The Supreme Court on Tuesday temporarily restrained Sudarshan TV from airing the six remaining episodes from its program titled "Bindas Bol" anchored by Suresh Chavhanke which features a 10-part investigative series on how the Muslim community has allegedly infiltrated the civil services in India.
The 10-part series aired on Sudarshan TV's program 'Bindas Bol'—which began on September 11—spoke of Muslim community entering the civil services and likened it to 'infiltration' and 'jihad'. The promos of the show ran on social media platforms with the hashtag 'UPSCJihad'.
The top court acknowledged that based on the records produced, the circumstances on directing an injunction against the show has changed since the last time it heard the matter on August 28 when it had refused a pre-broadcast ban based on transcripts of a 49-second clip. "The court was truly in the realm of a pre-broadcast junction, since then episodes have been aired. The content, tenor and object of the show are known," the three-judge bench led by Justice DY Chandrachud said.
'We are a stable democratic society committed to the observance of rule of law under a regime of constitutional rights, values and duties. There must be a co-existence of communities if we are truly a melting pot of civilization, culture and language. Any attempt to vilify a community must be viewed with disfavour by this court as a custodian of values,' the court further observed.
The bench further observed the need for a committee "that commands respect" of five distinguished citizens that could be headed by a retired Chief Justice of India, Chief Justice of a High Court or SC judge along with four members from a cross-section of the society who are apolitical and with impeccable reputations. This committee could look at proposing uniform standards for news shows which the Centre could consider before issuing regulations.
Questioning credibility of UPSC exams, a disservice to the nation
The bench, which also comprised Justices Indu Malhotra and KM Joseph took umbrage at the content of the episodes colloquially knows as UPSC Jihad on the show 'Bindas Bol'. The insidious aspersions cast on the credibility of the civil service entrance exams were doing a great disservice to the nation, the court observed.
"Here is one anchor who says one particular community is trying to infiltrate UPSC. Can anything be more insidious (than such claims). Such allegations affect the stability of the country and also cast aspersions on the credibility of the UPSC exam," Justice Chandrachud said.
However, senior advocate Shyam Divan representing the Chavhanke-led channel objected to the interpretation of the shows portrayed before the judges. Divan submitted that the show not only adhered to the rules regulating broadcast television, but the journalist was simply presenting news gathered as a result of his investigation which according to him concerning issues of national security and needed to be aired in the public interest.
Show vilifies Muslims
Appearing for the petitioners who sought a ban on the show, advocate Shadan Farasat argued that the content of the show 'Bindas Bol' was nothing but a "vilification of the Muslim community".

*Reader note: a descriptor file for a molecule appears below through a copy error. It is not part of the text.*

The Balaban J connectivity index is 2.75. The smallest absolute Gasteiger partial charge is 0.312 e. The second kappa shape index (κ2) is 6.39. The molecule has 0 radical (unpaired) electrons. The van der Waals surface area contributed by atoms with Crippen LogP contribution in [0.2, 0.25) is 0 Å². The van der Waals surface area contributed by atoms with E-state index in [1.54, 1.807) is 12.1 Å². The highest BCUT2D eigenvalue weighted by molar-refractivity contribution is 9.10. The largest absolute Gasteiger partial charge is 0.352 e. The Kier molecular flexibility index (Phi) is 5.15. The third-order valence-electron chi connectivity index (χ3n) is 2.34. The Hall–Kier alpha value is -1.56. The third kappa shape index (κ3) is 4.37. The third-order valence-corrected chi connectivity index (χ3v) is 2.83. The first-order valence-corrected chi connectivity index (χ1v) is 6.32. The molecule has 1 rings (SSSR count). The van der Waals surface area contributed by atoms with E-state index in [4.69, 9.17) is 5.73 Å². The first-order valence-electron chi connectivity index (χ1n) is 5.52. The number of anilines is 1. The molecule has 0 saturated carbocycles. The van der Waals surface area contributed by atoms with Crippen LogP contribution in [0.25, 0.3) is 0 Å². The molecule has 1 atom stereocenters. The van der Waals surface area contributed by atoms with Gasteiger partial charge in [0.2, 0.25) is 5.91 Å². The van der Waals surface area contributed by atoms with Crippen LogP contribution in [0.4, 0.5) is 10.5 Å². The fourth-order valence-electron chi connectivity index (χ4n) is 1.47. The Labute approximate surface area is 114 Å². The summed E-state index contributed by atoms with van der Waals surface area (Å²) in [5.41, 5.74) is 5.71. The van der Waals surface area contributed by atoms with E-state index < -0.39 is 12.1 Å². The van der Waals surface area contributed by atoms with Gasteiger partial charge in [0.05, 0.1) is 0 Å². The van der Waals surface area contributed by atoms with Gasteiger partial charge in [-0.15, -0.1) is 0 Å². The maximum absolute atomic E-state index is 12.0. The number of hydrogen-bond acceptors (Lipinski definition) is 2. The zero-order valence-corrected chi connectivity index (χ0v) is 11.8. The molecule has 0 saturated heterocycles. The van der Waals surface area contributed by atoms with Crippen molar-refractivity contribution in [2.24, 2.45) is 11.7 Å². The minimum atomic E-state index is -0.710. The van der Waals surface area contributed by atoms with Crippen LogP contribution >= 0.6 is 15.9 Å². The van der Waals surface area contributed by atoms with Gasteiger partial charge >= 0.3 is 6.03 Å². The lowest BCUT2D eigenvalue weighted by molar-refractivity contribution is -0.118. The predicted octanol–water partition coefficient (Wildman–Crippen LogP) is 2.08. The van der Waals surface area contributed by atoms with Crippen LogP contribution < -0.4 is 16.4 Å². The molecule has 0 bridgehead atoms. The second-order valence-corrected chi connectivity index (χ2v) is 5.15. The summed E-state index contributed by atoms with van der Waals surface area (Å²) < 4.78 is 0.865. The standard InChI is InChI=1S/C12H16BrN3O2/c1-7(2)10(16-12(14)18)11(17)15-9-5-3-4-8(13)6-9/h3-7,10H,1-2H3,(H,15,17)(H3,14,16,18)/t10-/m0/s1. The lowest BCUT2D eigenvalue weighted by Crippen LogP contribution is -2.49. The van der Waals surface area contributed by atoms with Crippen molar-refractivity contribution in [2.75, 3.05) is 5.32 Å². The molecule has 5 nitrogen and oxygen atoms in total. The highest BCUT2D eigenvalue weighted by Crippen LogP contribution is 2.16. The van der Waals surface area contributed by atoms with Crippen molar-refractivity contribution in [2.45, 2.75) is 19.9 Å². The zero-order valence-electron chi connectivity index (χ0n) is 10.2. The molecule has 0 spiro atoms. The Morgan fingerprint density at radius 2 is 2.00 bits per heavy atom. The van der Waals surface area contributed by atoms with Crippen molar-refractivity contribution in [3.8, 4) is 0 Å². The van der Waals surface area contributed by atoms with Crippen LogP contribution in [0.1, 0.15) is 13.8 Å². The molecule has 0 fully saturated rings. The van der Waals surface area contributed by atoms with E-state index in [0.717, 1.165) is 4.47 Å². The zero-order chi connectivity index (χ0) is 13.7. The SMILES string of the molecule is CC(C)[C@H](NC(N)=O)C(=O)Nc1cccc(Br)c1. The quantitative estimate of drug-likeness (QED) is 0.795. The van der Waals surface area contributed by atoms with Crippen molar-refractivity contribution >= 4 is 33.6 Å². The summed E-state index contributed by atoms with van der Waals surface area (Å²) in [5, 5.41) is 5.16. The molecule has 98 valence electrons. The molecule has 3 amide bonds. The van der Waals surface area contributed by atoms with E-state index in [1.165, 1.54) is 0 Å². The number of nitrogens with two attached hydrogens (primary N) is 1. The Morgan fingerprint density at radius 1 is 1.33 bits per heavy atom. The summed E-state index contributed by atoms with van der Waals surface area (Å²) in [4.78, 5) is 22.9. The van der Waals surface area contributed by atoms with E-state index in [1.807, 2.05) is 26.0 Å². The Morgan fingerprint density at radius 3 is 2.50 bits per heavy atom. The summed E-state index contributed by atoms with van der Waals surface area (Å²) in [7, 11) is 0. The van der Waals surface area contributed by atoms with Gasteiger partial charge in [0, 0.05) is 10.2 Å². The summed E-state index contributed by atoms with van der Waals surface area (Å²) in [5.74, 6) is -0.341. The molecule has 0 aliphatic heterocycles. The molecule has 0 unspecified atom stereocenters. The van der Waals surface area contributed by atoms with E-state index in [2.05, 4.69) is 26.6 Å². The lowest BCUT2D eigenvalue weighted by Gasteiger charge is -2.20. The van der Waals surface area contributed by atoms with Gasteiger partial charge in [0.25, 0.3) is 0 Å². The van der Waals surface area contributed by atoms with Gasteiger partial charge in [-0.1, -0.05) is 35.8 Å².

According to the show, the mere participation of the Muslim community in the UPSC is grounds for terror, Farasat argued. "We are not discussing views on what is left or right, this show is hate speech. It is not even possible to respond to that. Hate speech demeans the very identity of an individual. By saying Muslims not worthy of being civil servants demeans their dignity, he said.
Advocate Gautam Bhatia, representing former civil servants also argued in favour of banning the show.
"Marketplace of ideas must not be choked off at the outset, but that rationale is undermining for hate speech. The community being targeted is denied the opportunity to respond nor are they given a fair space to respond. It's not a rational exchange of ideas.
Constitutional values of equality are at stake. One could achieve adequate balance to defer the airing of the program for two days," Bhatia said.
Freedom granted to media not absolute
During the day-long hearing, Justice Joseph observed that freedom of speech accorded to the media, even journalistic freedom, was not absolute. Commenting on the pattern of TV debates and the percentage of time the anchor took to speak. "Certain channels mute panelists when they express views which go against the anchor's views. This is unfair…," he said commenting on the quality of the debates.
The Centre, however, countered this argument and said that freedom of a journalist is supreme, and one would need to extensively debate before imposing any regulations on the same.
At one point, Justice Chandrachud questioned the National Broadcasting Standards Authority (NBSA)—a self-regulatory venture comprising of broadcast news channels—whether it existed beyond the "letterhead". What are you doing on shows where the people are being denigrated? What are you doing about shows conducting parallel criminal trials? We want to know what you all are doing," Justice Chandrachud asked. However, NBSA advocate Nisha Bhambani did not get a chance to respond since the hearing was adjourned for the day.
Updated On: 2020-09-15T19:30:04+05:30